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Question in exam paper. Given an undirected G(n, p) graph with p=1.2/n , what is the expected size of its giant component?

Note: I know that there is a giant component because np = 1.2 > 1 and that the other small components are of size O(log n). I think however that this questions wants a real number like 1.2n or something. What is that number and how do you find it?

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    $\begingroup$ In the limit $n\to\infty$, the size of the giant component behaves like $sn$ where $s>0$ solves $$1-s=e^{-1.2s}$$ $\endgroup$ – Did Apr 12 '18 at 14:05
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The basic idea is that the probability that a given vertex ends up in the giant component is equal to the probability that its associated branching process (with mean $np = 1.2$) becomes infinite.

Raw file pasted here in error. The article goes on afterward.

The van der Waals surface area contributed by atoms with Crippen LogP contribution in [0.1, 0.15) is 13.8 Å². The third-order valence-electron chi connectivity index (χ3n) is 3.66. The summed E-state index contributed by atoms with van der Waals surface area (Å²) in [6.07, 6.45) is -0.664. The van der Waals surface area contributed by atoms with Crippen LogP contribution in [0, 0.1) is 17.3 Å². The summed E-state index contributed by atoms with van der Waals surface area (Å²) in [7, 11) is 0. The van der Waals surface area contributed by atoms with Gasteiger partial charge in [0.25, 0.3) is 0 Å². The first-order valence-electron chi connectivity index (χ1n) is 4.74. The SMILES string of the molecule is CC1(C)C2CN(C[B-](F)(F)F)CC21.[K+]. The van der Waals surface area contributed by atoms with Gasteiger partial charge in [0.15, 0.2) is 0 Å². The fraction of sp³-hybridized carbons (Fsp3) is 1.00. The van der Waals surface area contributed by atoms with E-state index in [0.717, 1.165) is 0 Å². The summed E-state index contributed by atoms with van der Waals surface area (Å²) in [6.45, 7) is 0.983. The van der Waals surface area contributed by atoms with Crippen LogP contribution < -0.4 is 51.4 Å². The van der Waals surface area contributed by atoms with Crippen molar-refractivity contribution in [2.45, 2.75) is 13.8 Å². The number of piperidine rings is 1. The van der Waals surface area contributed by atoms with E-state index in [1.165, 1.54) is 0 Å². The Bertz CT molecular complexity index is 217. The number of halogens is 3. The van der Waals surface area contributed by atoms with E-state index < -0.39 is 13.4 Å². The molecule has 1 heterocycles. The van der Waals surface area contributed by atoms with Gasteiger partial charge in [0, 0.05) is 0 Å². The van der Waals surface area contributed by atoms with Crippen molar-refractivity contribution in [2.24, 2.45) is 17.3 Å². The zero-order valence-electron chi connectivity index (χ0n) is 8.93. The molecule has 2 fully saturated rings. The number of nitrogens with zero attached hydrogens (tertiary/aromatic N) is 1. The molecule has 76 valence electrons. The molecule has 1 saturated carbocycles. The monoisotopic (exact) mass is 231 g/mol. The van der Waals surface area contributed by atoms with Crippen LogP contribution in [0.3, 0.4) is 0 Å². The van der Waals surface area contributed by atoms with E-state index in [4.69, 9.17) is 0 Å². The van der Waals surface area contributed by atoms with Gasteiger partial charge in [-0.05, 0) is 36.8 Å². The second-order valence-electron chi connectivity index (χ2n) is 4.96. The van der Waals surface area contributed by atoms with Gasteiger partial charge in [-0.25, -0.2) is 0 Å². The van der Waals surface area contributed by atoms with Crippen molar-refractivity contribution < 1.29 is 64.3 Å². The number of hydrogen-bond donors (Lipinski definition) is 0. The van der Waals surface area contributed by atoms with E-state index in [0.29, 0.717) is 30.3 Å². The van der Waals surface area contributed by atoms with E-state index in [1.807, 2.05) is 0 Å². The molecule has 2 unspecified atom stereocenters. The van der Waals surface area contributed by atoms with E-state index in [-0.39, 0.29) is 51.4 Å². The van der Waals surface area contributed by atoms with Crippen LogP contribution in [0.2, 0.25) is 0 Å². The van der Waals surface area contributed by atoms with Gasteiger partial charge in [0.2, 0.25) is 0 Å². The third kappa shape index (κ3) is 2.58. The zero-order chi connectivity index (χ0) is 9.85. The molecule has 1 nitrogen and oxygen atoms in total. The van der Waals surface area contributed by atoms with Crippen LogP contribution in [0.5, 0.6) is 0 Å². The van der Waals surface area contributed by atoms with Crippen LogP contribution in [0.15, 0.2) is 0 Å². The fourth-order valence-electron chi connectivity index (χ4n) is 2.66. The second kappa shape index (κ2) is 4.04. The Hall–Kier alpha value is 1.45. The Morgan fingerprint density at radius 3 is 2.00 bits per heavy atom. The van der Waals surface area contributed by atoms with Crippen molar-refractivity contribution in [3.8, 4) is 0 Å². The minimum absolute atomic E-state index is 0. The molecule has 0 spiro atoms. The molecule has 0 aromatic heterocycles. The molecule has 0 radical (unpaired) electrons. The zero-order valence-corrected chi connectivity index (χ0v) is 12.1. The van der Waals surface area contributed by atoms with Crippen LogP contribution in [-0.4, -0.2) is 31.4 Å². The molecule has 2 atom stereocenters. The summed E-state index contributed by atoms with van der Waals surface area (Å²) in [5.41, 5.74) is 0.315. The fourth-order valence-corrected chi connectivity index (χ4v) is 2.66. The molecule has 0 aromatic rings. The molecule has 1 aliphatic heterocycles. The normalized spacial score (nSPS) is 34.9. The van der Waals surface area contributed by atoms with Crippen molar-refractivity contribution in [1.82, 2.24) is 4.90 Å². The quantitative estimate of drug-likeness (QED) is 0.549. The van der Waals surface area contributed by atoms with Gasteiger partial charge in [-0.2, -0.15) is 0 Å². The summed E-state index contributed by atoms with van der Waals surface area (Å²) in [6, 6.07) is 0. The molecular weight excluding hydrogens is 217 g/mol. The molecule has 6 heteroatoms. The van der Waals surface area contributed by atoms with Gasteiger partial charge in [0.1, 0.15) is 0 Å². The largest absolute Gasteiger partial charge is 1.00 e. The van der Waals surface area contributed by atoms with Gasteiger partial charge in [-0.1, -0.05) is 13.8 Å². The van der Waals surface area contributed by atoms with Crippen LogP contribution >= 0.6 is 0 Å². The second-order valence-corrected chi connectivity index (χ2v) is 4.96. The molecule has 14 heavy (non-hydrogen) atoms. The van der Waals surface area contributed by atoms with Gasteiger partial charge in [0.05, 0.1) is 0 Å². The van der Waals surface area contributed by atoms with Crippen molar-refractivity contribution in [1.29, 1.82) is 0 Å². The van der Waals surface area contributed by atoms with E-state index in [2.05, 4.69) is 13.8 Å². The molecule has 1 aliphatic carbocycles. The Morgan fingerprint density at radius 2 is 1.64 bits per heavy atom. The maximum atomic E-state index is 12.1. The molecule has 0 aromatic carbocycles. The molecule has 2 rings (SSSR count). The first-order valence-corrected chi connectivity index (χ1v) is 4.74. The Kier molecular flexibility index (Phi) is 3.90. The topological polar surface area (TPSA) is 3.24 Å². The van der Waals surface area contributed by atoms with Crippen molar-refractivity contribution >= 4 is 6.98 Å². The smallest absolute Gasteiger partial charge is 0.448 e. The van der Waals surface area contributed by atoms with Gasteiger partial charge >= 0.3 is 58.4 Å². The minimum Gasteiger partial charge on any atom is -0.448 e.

If $q$ is the probability that the branching process goes extinct, then by conditioning on the number of children of the first node, we have $$ q = \sum_{i \ge 0} q^i \cdot \left(e^{-1.2} \frac{1.2^i}{i!}\right) $$ which simplifies to $q = e^{-1.2(1-q)}$. Therefore if $r$ is the probability of being in the giant component, then it is the nonzero solution to $1-r = e^{-1.2r}$, and $nr$ vertices of the graph end up in the giant component.

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